½ August 12, 2014
A smart man against a stupid world. Worth watching for sure. Make sure the kids are asleep though.
Cameron W. Johnson
Super Reviewer
August 10, 2014
Brubaker sounds like something someone would grunt out, or rather, what Robert Redford might grunt out in the shower. Redford might just be playing a warden undercover as an inmate, but he should watch his step, or else he'll end up over his head and down on his knees. "Cool Hand Luke II: Still Too Pretty for Prison"! Stuart Rosenberg had to go with the Sundance Kid, because he just couldn't wait around for Butch Cassidy forever, and now that both Rosenberg and Paul Newman have tragically passed, you shouldn't expect the crossover, "Brubaker and the Cool Hand Luke". Yeah, when you mix the titles of these two prison films together, the result does kind of sound like yet another Newman-Redford outlaw buddy film, so maybe Rosenberg really is hoping to get the attention of the "Butch and Sundance" crowd through these films. I don't know why exactly, because "Butch Cassidy and the Sundance Kid" was dull enough when it was just one movie, and the outlaws were still at large, not stuck in prison. Well, don't worry, because this film is fairly compelling, although momentum is still shaken, partly because you can compare it a little too much to more than just "Cool Hand Luke" and, apparently, "Butch Cassidy and the Sundance Kid".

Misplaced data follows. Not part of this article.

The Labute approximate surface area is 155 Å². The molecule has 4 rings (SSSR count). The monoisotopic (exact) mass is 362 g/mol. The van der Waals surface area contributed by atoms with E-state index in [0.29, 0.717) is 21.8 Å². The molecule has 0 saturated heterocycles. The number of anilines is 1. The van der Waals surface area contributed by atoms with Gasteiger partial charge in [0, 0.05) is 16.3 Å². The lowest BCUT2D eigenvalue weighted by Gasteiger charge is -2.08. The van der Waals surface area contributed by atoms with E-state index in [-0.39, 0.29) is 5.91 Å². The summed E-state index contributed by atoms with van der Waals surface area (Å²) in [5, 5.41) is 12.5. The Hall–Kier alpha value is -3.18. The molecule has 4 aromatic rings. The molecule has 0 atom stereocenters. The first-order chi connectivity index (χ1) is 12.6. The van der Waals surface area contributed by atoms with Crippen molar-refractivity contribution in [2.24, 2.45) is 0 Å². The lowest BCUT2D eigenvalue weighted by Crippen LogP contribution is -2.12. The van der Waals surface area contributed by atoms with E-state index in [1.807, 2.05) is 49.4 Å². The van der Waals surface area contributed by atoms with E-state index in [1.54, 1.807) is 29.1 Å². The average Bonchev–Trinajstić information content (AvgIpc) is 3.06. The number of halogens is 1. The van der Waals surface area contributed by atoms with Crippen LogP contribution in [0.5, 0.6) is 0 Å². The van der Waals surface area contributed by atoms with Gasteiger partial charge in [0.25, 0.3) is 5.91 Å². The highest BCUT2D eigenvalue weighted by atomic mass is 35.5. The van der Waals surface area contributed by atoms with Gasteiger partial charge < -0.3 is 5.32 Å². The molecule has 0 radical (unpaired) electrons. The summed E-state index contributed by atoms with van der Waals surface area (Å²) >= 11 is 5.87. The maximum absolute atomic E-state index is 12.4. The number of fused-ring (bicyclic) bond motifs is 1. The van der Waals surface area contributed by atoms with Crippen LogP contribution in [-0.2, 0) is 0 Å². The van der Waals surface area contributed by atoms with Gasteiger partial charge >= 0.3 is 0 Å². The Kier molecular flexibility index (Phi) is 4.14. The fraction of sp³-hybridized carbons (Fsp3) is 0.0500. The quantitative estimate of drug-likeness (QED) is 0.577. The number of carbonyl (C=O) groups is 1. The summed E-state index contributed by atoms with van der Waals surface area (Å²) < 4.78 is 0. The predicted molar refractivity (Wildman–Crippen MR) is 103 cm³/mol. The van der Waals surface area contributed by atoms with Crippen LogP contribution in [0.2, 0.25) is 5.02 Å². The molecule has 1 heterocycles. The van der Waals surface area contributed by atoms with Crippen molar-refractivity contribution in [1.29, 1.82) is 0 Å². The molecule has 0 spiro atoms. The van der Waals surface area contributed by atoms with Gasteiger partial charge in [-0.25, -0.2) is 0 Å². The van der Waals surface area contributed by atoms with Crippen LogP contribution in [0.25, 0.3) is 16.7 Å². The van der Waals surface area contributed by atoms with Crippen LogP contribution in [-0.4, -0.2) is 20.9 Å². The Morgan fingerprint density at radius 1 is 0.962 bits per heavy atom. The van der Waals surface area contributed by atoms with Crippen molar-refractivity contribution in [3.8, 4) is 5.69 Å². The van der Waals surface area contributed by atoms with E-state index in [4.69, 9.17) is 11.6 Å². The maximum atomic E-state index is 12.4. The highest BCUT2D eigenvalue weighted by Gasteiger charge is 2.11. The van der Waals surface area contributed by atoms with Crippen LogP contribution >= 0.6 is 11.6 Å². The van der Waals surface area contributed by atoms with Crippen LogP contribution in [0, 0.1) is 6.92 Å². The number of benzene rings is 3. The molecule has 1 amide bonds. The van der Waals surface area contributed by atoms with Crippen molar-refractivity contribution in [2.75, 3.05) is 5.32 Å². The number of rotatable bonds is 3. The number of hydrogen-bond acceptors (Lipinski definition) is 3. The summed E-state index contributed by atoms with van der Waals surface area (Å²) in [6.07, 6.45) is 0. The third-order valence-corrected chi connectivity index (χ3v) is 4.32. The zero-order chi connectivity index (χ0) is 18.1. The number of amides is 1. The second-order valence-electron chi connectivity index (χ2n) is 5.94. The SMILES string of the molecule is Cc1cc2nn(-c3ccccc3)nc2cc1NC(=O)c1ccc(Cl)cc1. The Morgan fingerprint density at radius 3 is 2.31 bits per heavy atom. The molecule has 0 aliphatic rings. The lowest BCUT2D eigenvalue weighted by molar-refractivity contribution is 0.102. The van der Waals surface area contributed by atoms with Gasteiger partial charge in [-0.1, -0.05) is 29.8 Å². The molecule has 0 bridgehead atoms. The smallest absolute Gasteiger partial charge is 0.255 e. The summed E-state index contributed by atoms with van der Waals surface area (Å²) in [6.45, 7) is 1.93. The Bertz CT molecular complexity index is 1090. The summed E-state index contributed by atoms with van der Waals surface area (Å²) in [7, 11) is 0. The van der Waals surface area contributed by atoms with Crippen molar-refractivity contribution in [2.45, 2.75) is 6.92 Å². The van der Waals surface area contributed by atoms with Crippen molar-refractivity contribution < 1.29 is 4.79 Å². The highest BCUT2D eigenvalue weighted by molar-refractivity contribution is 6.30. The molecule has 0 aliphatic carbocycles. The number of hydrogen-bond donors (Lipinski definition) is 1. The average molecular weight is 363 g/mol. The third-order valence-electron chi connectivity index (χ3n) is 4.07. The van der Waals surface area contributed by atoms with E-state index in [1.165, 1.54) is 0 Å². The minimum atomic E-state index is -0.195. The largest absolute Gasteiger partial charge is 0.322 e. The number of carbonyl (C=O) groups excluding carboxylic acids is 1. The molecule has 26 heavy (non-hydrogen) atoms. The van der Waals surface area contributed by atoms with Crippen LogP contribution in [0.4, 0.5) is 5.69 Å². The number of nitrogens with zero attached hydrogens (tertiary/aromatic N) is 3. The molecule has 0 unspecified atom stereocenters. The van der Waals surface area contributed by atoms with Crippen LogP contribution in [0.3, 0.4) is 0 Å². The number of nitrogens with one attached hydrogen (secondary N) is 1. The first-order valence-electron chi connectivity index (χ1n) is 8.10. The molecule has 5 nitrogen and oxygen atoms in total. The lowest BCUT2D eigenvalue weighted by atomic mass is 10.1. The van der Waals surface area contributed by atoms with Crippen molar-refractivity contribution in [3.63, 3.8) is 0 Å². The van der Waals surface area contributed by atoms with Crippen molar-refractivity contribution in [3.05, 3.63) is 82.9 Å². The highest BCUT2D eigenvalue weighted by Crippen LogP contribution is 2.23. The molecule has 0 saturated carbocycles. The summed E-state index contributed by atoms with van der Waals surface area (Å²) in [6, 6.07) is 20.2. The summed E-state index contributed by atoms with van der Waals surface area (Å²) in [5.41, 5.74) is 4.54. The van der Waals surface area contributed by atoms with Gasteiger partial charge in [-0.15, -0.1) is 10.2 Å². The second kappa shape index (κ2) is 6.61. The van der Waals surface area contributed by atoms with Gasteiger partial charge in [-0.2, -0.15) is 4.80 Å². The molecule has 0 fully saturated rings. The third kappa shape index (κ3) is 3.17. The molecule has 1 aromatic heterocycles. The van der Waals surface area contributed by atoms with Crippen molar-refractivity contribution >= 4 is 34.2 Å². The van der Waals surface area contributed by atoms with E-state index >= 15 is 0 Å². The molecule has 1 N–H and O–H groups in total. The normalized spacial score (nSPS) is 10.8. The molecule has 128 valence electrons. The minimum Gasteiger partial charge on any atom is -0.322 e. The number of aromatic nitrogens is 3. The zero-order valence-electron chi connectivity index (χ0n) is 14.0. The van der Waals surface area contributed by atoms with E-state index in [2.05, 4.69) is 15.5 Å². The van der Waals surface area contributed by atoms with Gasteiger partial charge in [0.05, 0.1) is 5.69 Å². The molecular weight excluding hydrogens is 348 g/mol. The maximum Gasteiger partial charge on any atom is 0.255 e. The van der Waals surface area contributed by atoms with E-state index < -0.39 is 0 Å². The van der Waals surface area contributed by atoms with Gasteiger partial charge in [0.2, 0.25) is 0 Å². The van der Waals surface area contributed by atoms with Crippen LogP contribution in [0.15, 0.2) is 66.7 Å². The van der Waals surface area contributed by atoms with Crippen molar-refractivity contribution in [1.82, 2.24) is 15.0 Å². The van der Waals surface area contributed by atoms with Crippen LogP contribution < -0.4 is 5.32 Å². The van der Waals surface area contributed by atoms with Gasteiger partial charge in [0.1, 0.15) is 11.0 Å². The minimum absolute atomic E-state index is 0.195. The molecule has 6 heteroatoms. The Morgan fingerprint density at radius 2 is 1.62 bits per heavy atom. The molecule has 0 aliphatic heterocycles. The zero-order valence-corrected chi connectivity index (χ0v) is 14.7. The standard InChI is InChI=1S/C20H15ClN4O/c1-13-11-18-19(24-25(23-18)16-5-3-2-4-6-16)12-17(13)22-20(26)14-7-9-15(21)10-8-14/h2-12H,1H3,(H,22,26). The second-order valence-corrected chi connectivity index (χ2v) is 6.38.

The film isn't simply formulaic, but all-out clichéd, at least at times, in which storytelling falls too far into conventions as a prison drama whose familiarity could be easier to get past if the focuses of this character drama were more distinguished. The performances are convincing enough to help a great deal in selling you on the roles in this narrative, but even the performers' material is thinned down by thin characterization which does little to truly flesh out the depths of each major character. Maybe this film would have had more time to do some fleshing out for the leads if it didn't take some time to introduce ultimately inconsequential roles whose forced incorporation take away from the primary focus of this uneven plot, and add to a sense of excess. The film is a little too long, maybe even aimless in all of its dragging, despite doing a decent job of sustaining your attention that, even then, isn't particularly consistent. Actually, I don't know if the film is especially long, as much as it feels long, when backed by steady directorial pacing by Stuart Rosenberg whose cold spells range to dull from a certain blandness that is actually pretty prominent throughout the film, trying your patience time and again. Many ought to stand their ground against the coldness and be rewarded, and many others ought to be underwhelmed, if not worse, due to an overt thoughtfulness that fails to go justified by more unique, nuanced, even and tight storytelling. Still, the point is that, with patience, one ought to be decidedly rewarded, drawn to the subtle grace to and, for that matter, story concept behind the film.